What Co-habiting Couples Need to Know About Mortgage Protection

What Co-habiting Couples Need to Know About Mortgage Protection

What is Mortgage Protection?

Mortgage Protection Insurance covers the amount owed on the mortgage, should the mortgages borrower pass away, before the mortgage has been repaid in full. If there are two people named on the mortgage, the insurance is paid when the first person dies. Perhaps the biggest reason to take out Mortgage Protection Insurance is to avoid any situation where the mortgage borrowers dependents are left with debts they simply cannot afford, or in the worst case scenario, their home gets repossessed. But what happens in a co-habitation situation and the tax implications which might occur as a result?

Co-habitation and Property Ownership

The biggest area that concerns most co-habiting couples is property ownership. This tends to mainly come up when one partner has died and what happens in terms of taxation of the living partner. In Ireland, as of December 2012, the threshold for inheritance tax for individuals who are not spouses, civil partners, sons, daughters, parents, siblings, nieces / nephews or grandchildren is €15,075*. After that, inheritance in excess of this amount is subject to tax at 33%. This means the surviving co-habiting partner could have a large tax bill to pay.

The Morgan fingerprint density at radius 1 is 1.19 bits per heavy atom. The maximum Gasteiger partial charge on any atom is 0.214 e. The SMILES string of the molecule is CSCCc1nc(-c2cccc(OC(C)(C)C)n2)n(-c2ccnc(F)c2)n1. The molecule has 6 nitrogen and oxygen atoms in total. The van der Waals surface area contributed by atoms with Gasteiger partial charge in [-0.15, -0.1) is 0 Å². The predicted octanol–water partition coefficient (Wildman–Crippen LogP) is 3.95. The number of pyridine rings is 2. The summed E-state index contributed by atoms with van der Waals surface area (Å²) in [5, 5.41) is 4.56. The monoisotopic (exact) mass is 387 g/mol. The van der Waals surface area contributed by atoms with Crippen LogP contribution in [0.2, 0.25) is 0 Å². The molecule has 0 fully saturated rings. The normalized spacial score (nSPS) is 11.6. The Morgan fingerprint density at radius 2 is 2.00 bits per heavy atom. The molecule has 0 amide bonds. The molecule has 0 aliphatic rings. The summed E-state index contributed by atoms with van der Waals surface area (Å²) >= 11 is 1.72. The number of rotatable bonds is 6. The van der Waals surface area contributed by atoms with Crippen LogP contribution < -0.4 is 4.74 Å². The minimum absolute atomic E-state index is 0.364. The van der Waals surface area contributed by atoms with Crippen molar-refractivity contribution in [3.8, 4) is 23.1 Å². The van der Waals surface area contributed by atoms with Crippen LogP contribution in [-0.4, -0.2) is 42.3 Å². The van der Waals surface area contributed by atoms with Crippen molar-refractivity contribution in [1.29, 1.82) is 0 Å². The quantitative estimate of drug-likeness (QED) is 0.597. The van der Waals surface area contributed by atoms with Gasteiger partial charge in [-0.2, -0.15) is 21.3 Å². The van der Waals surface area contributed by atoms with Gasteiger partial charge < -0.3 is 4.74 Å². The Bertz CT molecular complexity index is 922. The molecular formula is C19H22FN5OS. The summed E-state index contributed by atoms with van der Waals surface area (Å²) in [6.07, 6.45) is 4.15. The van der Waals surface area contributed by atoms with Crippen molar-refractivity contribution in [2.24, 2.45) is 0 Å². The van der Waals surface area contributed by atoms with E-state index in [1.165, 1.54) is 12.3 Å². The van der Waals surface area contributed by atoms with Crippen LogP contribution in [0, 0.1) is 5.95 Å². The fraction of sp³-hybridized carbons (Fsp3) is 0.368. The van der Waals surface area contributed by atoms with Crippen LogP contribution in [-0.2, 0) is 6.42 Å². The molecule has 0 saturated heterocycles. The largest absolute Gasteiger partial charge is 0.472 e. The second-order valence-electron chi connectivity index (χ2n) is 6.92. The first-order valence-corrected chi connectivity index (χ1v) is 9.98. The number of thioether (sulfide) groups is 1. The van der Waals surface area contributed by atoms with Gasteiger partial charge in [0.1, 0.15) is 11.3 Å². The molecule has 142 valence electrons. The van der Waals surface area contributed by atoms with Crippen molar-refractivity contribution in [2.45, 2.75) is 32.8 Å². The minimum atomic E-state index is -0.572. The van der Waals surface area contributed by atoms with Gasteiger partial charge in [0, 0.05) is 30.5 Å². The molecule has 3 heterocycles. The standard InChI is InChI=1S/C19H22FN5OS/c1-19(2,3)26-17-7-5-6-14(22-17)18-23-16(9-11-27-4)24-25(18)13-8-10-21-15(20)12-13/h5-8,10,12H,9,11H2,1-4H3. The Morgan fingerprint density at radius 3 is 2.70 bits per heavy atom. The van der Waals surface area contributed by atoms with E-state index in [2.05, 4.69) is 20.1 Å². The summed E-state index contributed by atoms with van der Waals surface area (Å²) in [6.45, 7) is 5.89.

Succession Rights and Tenancies

In a co-habitation circumstance, it is not always the case that the property will be passed onto the surviving co-habiting partner. Under the Succession Act in Ireland, there are no automatic rights for co-habiting partners to the assets of partners who have passed away. Much of this is determined on whether the co-habiting partners had a ‘joint tenancy’ or a ‘tenancy in common’ and those considering co-habitation should seek out legal advice in this regard.

Inheritance Tax Exemption ‘Family Home Relief’

Should the surviving co-habiting partner be entitled to the property and should the inheritance tax bill be in excess of the threshold, there may be conditions where exemptions may apply. For example, there is a relief that is commonly called the ‘family home relief’’ which is not exclusive to co-habitations but to anyone who satisfies certain conditions. It provides a complete exemption from inheritance tax on the basis that it was and will continue to be a ‘family home’.

The conditions include the following:

  • The person who inherits the property must occupy the property as their primary residence for 6 years after the date of inheritance of the property.
  • The person who inherits the property must have already occupied the property as their primary residence for at least 3 years prior to inheriting it.
  • The person who inherits the property on the date of their inheritance does not hold an interest in another property.

When thinking about taking out a Mortgage Protection Policy, regardless of whether you are a co-habiting couple, married, in a civil partnership or otherwise, consult your insurance company for the best advice possible for your individual situation.

*Source: Revenue.ie

C & E Freeman Ltd trading as The Mortgage Shop, Easy Life Cover, TMS Financial Services is regulated by the Central Bank of Ireland.

Directors: Eamonn Freeman and Catherine Freeman. Company Registration No. 454380


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